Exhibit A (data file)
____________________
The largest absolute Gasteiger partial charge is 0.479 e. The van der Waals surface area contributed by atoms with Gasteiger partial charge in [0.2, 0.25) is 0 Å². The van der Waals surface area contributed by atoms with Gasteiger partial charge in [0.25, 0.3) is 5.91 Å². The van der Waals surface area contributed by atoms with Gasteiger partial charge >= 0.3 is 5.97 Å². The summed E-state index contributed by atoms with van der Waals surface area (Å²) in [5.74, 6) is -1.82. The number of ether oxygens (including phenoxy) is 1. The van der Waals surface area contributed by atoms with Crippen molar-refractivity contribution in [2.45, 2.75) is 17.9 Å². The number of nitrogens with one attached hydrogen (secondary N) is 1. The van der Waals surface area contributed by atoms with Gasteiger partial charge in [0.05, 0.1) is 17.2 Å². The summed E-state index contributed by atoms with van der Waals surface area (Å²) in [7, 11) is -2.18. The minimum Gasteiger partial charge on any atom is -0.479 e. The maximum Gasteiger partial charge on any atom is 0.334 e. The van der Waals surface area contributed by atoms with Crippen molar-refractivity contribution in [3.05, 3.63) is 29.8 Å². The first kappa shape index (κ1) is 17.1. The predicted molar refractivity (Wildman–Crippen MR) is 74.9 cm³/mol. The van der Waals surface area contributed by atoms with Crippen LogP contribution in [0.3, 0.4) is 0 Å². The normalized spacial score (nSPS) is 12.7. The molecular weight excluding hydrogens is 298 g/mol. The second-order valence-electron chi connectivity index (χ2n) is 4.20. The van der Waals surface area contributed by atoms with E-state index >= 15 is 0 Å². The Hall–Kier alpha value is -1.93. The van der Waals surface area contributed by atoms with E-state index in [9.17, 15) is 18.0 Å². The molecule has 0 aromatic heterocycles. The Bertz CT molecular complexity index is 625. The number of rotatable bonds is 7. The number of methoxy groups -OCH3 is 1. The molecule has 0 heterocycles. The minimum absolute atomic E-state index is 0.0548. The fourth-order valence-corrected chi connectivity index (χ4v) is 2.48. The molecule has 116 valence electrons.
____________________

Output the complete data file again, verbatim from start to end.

The largest absolute Gasteiger partial charge is 0.479 e. The van der Waals surface area contributed by atoms with Gasteiger partial charge in [0.2, 0.25) is 0 Å². The van der Waals surface area contributed by atoms with Gasteiger partial charge in [0.25, 0.3) is 5.91 Å². The van der Waals surface area contributed by atoms with Gasteiger partial charge >= 0.3 is 5.97 Å². The summed E-state index contributed by atoms with van der Waals surface area (Å²) in [5.74, 6) is -1.82. The number of ether oxygens (including phenoxy) is 1. The van der Waals surface area contributed by atoms with Crippen molar-refractivity contribution in [2.45, 2.75) is 17.9 Å². The number of nitrogens with one attached hydrogen (secondary N) is 1. The van der Waals surface area contributed by atoms with Gasteiger partial charge in [0.05, 0.1) is 17.2 Å². The summed E-state index contributed by atoms with van der Waals surface area (Å²) in [7, 11) is -2.18. The minimum Gasteiger partial charge on any atom is -0.479 e. The maximum Gasteiger partial charge on any atom is 0.334 e. The van der Waals surface area contributed by atoms with Crippen molar-refractivity contribution in [3.05, 3.63) is 29.8 Å². The first kappa shape index (κ1) is 17.1. The predicted molar refractivity (Wildman–Crippen MR) is 74.9 cm³/mol. The van der Waals surface area contributed by atoms with Crippen LogP contribution in [0.3, 0.4) is 0 Å². The normalized spacial score (nSPS) is 12.7. The molecular weight excluding hydrogens is 298 g/mol. The second-order valence-electron chi connectivity index (χ2n) is 4.20. The van der Waals surface area contributed by atoms with E-state index >= 15 is 0 Å². The Hall–Kier alpha value is -1.93. The van der Waals surface area contributed by atoms with E-state index in [9.17, 15) is 18.0 Å². The molecule has 0 aromatic heterocycles. The Bertz CT molecular complexity index is 625. The number of rotatable bonds is 7. The number of methoxy groups -OCH3 is 1. The molecule has 0 heterocycles. The minimum absolute atomic E-state index is 0.0548. The fourth-order valence-corrected chi connectivity index (χ4v) is 2.48. The molecule has 116 valence electrons.